FCC Record, Volume 26, No. 7, Pages 4843 to 5761, March 28 - April 08, 2011 Page: 5,315
The following text was automatically extracted from the image on this page using optical character recognition software:
170. Nor does section 224's legislative history demonstrate that the telecom rate must always
be higher than the cable rate.s19 The utilities principally rely on statements drawn from the legislative
history of the House proposal to amend section 224.520 As discussed above, however, it was the Senate
version that formed the basis for the conference agreement, and even that language was subject to
revision in relevant respects.52' We are not persuaded that certain isolated statements by individual
Senators compel a different result.522 Rather, as explained above, we find the legislative history taken as
a whole does not clarify Congress's intent, nor does it compel an interpretation of section 224(e) that is
contrary to the one we adopt here.523
171. Finally, utility references to Commission and court decisions acknowledging that the
telecom rate is higher than the cable rate do not establish that section 224(e) required a higher telecom
rate.s24 In 1998, the Commission selected a fully allocated cost approach, which was one of the
permissible outcomes under section 224(e).525 The subsequent Commission and court statements thus
were simply accurate characterizations of the mathematical result of the Commission's initial decision to
use fully allocated costs in the telecom rate formula.526 To the extent that there is any dicta in prior
Commission decisions to the contrary, we reject such statements in light of the statutory interpretation we
adopt here, and because they were at odds with the Commission's contemporaneous recognition in the
text of its rules that, even as initially implemented, the telecom rate theoretically could be higher or lower
than the cable rate.27
519 See, e.g., Oncor Comments at 60-61 (arguing "legislative intent to create a separate and distinct rate that would
yield a higher rate than the pre-existing Cable Rate") (citing H. Rep. No. 104-204 at 92 and H. Conf. Rep. No. 104-
458 at 206 (1966)).
52o See, e.g., Alliance Comments at 86; Alliance Reply at 20, 34; Oncor Comments at 60-61; APPA Reply at 9.
521 See supra paras. 162-166.
522 The Florida IOUs cite a statement by Senator Hollings suggesting his view that the telecom rate would be higher
than the cable rate. See Florida IOUs Nov. 8, 2010 Ex Parte Letter at 6 (citing 142 Cong. Rec. S. 689) (Feb. 1,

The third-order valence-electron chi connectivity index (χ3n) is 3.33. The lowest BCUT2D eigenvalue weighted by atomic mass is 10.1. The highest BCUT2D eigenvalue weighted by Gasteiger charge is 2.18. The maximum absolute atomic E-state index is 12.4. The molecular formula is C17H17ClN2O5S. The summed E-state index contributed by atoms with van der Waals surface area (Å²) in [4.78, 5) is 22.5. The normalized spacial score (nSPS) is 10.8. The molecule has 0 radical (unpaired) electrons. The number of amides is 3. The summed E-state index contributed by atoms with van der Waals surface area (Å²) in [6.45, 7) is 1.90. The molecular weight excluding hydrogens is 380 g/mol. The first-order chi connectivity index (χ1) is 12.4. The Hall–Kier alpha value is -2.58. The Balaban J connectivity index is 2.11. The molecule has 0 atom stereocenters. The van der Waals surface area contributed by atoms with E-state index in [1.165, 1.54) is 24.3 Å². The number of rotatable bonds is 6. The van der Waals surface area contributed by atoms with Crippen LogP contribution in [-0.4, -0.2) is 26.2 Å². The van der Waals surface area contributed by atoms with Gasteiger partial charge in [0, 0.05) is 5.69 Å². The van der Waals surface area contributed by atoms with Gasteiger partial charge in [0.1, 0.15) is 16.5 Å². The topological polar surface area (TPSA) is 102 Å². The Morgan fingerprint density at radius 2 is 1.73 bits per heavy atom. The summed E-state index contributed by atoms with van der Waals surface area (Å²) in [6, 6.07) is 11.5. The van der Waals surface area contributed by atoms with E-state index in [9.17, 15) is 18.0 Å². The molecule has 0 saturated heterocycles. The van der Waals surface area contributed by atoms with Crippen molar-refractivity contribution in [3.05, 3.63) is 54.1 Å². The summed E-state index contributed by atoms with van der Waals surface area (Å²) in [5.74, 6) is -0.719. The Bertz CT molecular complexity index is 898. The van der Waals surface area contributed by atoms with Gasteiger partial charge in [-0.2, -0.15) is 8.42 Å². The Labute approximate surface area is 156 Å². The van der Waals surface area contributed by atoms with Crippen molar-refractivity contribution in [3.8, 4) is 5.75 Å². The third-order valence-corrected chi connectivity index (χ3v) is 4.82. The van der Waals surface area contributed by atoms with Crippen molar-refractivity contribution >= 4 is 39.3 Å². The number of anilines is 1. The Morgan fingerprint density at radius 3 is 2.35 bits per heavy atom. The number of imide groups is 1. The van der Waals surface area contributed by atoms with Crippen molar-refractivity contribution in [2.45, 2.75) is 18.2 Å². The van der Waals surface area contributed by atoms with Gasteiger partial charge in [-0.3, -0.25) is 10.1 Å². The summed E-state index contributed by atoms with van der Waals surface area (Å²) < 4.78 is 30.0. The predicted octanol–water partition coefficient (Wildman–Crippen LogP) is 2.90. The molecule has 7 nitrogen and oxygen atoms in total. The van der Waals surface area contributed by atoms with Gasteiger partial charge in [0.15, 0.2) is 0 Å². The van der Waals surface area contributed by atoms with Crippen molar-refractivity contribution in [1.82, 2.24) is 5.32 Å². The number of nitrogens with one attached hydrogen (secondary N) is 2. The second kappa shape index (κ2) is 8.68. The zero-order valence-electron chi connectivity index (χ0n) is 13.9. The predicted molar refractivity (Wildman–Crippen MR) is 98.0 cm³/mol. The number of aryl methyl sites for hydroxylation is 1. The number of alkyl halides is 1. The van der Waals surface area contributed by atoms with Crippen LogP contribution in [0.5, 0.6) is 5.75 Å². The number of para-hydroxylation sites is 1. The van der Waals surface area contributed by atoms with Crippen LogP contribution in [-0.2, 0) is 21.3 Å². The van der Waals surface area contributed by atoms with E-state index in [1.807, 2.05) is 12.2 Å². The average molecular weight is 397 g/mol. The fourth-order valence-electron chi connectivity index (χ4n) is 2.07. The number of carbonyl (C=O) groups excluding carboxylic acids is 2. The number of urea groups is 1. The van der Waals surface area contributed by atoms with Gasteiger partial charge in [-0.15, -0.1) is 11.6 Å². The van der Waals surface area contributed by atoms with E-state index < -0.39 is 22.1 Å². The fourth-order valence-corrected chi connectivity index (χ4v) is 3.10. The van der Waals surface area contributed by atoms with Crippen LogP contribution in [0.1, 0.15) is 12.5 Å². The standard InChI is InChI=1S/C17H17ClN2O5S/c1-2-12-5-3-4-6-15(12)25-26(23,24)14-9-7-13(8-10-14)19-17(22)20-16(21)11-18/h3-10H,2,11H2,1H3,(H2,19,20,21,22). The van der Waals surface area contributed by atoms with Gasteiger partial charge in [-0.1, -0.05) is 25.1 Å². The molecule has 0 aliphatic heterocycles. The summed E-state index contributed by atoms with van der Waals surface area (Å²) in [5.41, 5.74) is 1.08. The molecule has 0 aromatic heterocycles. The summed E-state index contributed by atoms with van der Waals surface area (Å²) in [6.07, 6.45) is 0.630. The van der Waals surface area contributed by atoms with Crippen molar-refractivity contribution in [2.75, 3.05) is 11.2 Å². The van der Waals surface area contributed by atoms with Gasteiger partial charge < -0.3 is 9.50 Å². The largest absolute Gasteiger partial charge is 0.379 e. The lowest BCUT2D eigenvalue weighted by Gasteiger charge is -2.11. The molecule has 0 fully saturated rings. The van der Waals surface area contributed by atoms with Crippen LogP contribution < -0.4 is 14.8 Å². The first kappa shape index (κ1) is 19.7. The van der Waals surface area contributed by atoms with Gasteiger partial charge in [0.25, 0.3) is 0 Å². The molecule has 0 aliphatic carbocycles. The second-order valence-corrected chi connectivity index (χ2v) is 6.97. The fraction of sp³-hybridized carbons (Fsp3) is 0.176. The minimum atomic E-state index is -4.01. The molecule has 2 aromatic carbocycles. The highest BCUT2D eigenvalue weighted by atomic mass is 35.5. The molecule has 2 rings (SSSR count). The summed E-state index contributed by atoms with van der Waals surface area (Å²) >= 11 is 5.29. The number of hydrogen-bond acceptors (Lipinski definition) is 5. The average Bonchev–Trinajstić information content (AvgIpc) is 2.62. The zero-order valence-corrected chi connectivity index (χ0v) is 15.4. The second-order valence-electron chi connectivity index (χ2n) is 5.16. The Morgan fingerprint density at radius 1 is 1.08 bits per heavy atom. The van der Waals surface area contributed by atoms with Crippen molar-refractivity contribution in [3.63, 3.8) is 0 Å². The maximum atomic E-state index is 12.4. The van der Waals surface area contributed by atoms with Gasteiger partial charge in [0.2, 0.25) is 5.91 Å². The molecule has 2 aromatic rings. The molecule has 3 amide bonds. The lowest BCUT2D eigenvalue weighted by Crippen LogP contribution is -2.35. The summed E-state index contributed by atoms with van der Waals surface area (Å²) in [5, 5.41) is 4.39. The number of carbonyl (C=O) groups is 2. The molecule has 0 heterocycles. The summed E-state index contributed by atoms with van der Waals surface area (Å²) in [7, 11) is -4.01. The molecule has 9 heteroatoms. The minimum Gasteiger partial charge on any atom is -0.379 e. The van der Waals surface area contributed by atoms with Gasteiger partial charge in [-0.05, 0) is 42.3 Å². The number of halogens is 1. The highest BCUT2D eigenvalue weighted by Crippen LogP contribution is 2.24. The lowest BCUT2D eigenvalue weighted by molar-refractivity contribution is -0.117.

1996) (quoting Sen. Hollings's statement that "[c]able companies may continue to pay the same [pole attachment]
rate as long as they provide only cable service; once cable companies start to provide telephone service, a higher rate
will phase in over ten years").
523 See supra paras. 162-166.
s2a See, e.g., Florida IOUs Comments at 61.
5s2 See 1998 Implementation Order, 13 FCC Rcd at 6800 n. 160; Telecom Rate NPRM, 12 FCC Rcd at 11737, para.
s26 Thus, contrary to the Florida IOUs assertion, the following statement in a Commission order does not mean that
fully allocated costs are required: "The end result of the application of the telecommunications pole attachment
formula is a rate which reflects the fully allocated costs of the pole-related expenses." Alabama Cable Order, 16
FCC Rcd at 12231, para. 49.
527 See 47 C.F.R. 1.1409(f). In particular, utilities argue that some Commission decisions stated that section 224(e)
requires "fully allocated costs" be used in the telecom rate. See, e.g., Florida IOUs Nov. 8, 2010 Ex Parte Letter at
2-3 (citing Implementation of Section 703 of the Telecommunications Act of 1996, CS Docket No. 96-166, Order, 11
FCC Red 9541, 9544, para. 6 (1996)). The statement at issue, however, was made in passing in the background
discussion of an item that did not involve the implementation of the telecom rate formula or any meaningful
statutory analysis in that regard. Similarly, Commission statements in the 1998 Implementation Order anticipating
that the telecom rate would be higher than the cable rate were not based on any actual statutory analysis there, and
are more properly understood as flowing simply from the fact that, as the Commission initially had implemented
224(e), it generally resulted in a higher rate. See 1998 Implementation Order, 13 FCC Rcd at 6795-96, para. 34; see
also Alabama Cable Order, 16 FCC Red at 12231, para. 49. We also disagree with an assertion by Alliance that a
prior Commission statement regarding the use of historical costs necessarily implies an intent by Congress to "use a
capital cost-based methodology for calculating the telecom rate." Alliance Reply at 18 (citing 2001 Order on
Reconsideration, 16 FCC Rcd at 12117, para. 22). There was no mention of capital costs by the Commission there.
Federal Communications Commission
Here’s what’s next.
This book can be searched. Note: Results may vary based on the legibility of text within the document.
Tools / Downloads
Get a copy of this page or view the extracted text.
Citing and Sharing
Basic information for referencing this web page. We also provide extended guidance on usage rights, references, copying or embedding.
Reference the current page of this Book.
United States. Federal Communications Commission. FCC Record, Volume 26, No. 7, Pages 4843 to 5761, March 28 - April 08, 2011, book, April 2011; Washington D.C.. (digital.library.unt.edu/ark:/67531/metadc52169/m1/487/: accessed September 24, 2017), University of North Texas Libraries, Digital Library, digital.library.unt.edu; crediting UNT Libraries Government Documents Department.